No conversion of social capital into financial capital is valid unless the value of social capital increases in the process. This is common sense from a practical perspective. If your connections, good will, hope and trust diminish, you lose the core of future productivity. The energy becomes negative and not only hinders any hope of financial gain, but decreases what is needed for growth.
On a deeper level, however, if relationships are harmed in the process of converting social assets into financial support for programs, staff or facilities, you have just betrayed yourself as an organization. The heart, the core purpose and life energy of an organization established to good must first do good for it’s own members. To offend, divide or harm members in our attempt to do good is to violate the basis of what we claim to stand for.
Individuals may certainly disagree and even choose to come and go based on the changing direction of organizational goals. This is different than seeking financial gain at the expense of social capital that has been built up over a long period of time. Whenever social capital is redeemed to make a step forward, relationships should be strengthened at the same time, increasing the value of relationships used for advancement.
An example of increasing social capital at the same time it is used to accomplish a goal or it is converted into material benefits is when the group can feel a corporate pride in what is being accomplished through the work, expectations, compromises made in the conversion. Another gain in social assets can be seen when the visible result of using relationships to accomplish something of lasting value attracts new membership or deepens the commitment of current members. Skills developed in converting social capital into tangible assets without harming mutually beneficial connections becomes an additional value to the organization in the form of new skills, experience and knowledge.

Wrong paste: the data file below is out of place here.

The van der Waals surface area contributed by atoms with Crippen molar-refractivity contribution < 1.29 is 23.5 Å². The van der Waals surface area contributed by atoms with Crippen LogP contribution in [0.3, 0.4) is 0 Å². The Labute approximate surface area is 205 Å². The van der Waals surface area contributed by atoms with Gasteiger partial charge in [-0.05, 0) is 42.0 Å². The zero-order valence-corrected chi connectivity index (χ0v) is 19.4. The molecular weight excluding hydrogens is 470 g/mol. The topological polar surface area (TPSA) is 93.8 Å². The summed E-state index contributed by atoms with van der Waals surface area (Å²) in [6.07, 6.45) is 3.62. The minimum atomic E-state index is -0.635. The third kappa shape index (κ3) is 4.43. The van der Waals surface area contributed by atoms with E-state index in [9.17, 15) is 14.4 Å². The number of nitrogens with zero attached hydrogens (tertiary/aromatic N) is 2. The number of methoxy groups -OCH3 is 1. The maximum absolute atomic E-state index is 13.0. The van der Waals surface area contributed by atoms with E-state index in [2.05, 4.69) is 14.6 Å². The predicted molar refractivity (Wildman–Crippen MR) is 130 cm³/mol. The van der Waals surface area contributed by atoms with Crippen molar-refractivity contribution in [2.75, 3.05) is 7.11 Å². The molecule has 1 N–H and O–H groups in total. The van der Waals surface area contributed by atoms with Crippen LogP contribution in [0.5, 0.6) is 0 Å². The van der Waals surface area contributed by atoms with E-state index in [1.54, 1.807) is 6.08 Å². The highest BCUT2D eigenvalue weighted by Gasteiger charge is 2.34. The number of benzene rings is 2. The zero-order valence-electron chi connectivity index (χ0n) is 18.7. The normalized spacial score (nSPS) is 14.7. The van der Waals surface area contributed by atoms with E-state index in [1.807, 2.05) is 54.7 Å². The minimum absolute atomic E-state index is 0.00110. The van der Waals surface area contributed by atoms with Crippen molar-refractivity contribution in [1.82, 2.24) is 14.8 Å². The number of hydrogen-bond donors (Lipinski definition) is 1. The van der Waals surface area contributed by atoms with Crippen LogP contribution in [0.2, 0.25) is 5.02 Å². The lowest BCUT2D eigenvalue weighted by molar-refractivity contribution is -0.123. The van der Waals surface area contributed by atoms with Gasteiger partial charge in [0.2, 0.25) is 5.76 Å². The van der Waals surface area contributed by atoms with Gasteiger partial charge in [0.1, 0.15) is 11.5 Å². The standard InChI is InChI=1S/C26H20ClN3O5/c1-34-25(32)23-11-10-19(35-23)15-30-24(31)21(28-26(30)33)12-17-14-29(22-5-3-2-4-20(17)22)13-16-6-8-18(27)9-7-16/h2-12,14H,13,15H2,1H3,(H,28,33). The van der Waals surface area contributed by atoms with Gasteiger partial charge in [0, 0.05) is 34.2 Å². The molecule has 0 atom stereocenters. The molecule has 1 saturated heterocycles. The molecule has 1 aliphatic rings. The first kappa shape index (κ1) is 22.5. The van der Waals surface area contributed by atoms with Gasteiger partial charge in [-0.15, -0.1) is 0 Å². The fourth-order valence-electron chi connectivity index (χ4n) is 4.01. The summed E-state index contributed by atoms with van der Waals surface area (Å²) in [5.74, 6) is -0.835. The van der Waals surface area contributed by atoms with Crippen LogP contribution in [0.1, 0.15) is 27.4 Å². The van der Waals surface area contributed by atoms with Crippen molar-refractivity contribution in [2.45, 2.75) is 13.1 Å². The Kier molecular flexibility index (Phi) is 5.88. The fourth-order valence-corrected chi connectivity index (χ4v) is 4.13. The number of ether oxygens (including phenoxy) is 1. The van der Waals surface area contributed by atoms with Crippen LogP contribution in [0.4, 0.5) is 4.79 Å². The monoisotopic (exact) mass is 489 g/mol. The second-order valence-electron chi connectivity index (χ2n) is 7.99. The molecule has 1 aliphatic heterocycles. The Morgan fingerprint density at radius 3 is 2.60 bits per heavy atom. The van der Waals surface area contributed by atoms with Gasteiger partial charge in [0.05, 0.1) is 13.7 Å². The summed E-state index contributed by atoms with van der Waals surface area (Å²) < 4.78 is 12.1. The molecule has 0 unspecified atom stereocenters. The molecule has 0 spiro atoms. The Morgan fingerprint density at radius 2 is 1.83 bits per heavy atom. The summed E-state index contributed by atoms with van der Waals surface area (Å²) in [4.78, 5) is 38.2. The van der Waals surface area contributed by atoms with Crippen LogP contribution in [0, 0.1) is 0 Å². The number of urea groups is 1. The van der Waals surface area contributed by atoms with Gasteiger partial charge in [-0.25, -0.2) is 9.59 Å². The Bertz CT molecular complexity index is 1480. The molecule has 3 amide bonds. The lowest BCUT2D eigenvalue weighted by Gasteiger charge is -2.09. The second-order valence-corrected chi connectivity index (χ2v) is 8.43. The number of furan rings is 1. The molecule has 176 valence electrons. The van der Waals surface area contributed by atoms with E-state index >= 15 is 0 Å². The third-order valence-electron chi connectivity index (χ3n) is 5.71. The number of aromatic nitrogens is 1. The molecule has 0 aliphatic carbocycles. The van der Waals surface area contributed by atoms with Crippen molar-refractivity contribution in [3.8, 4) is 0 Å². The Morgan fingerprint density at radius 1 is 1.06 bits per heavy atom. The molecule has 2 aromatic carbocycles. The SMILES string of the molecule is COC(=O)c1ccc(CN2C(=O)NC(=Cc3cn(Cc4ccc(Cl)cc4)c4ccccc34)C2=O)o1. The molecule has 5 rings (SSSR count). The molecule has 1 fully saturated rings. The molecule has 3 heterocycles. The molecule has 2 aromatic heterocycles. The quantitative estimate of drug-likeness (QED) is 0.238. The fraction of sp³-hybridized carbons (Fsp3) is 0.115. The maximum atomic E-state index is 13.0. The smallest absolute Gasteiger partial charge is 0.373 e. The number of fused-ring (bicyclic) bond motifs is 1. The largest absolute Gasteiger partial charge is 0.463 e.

The joy of spending time together, trustworthiness that is maintained, willingness to sacrifice for hope of future benefits, ability to manage conflict, keeping primary purposes and values in focus, collaboration, use of individual gifts and making space for differences are essential to the health of any organization. To be diverted away from these benefits in order to meet any fundraising goal or employ a new strategy is an unacceptable risk.
The nature of our social and spiritual life together will change. Different priorities will arise. New learning and goals will arise. New methods of accomplishing the purpose we came together are necessary. Our relationships will be tested. But know that social capital is not to be squandered on an ambition that reduces the care and concern everyone feels for the organization, it’s work, and each other.
Be sure a careful accounting is being made with every change or challenge to the equilibrium of your group. Never place such value on what can be seen or counted in monetary terms that securing it places your reason for existing at a risk that is too great.